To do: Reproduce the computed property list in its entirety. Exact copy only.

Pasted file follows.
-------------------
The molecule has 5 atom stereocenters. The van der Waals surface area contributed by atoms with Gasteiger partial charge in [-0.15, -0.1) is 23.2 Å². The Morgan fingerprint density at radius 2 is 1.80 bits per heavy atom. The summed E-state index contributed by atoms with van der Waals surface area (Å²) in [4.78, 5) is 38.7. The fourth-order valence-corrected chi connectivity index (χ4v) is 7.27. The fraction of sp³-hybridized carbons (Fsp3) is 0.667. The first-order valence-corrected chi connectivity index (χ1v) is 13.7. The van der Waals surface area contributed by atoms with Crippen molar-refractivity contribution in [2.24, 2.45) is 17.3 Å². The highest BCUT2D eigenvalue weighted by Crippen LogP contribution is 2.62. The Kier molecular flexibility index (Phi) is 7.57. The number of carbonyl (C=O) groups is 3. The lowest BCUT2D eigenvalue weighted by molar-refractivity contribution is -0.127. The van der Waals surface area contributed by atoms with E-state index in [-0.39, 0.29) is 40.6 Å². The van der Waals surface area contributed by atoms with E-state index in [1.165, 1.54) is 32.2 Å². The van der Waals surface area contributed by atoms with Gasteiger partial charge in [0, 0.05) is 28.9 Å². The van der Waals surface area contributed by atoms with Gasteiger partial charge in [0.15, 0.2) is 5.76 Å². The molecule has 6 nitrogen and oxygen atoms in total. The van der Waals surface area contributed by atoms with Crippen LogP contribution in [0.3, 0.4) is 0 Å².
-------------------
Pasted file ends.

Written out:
The molecule has 5 atom stereocenters. The van der Waals surface area contributed by atoms with Gasteiger partial charge in [-0.15, -0.1) is 23.2 Å². The Morgan fingerprint density at radius 2 is 1.80 bits per heavy atom. The summed E-state index contributed by atoms with van der Waals surface area (Å²) in [4.78, 5) is 38.7. The fourth-order valence-corrected chi connectivity index (χ4v) is 7.27. The fraction of sp³-hybridized carbons (Fsp3) is 0.667. The first-order valence-corrected chi connectivity index (χ1v) is 13.7. The van der Waals surface area contributed by atoms with Crippen molar-refractivity contribution in [2.24, 2.45) is 17.3 Å². The highest BCUT2D eigenvalue weighted by Crippen LogP contribution is 2.62. The Kier molecular flexibility index (Phi) is 7.57. The number of carbonyl (C=O) groups is 3. The lowest BCUT2D eigenvalue weighted by molar-refractivity contribution is -0.127. The van der Waals surface area contributed by atoms with E-state index in [-0.39, 0.29) is 40.6 Å². The van der Waals surface area contributed by atoms with E-state index in [1.165, 1.54) is 32.2 Å². The van der Waals surface area contributed by atoms with Gasteiger partial charge in [0, 0.05) is 28.9 Å². The van der Waals surface area contributed by atoms with Gasteiger partial charge in [0.15, 0.2) is 5.76 Å². The molecule has 6 nitrogen and oxygen atoms in total. The van der Waals surface area contributed by atoms with Crippen LogP contribution in [0.3, 0.4) is 0 Å².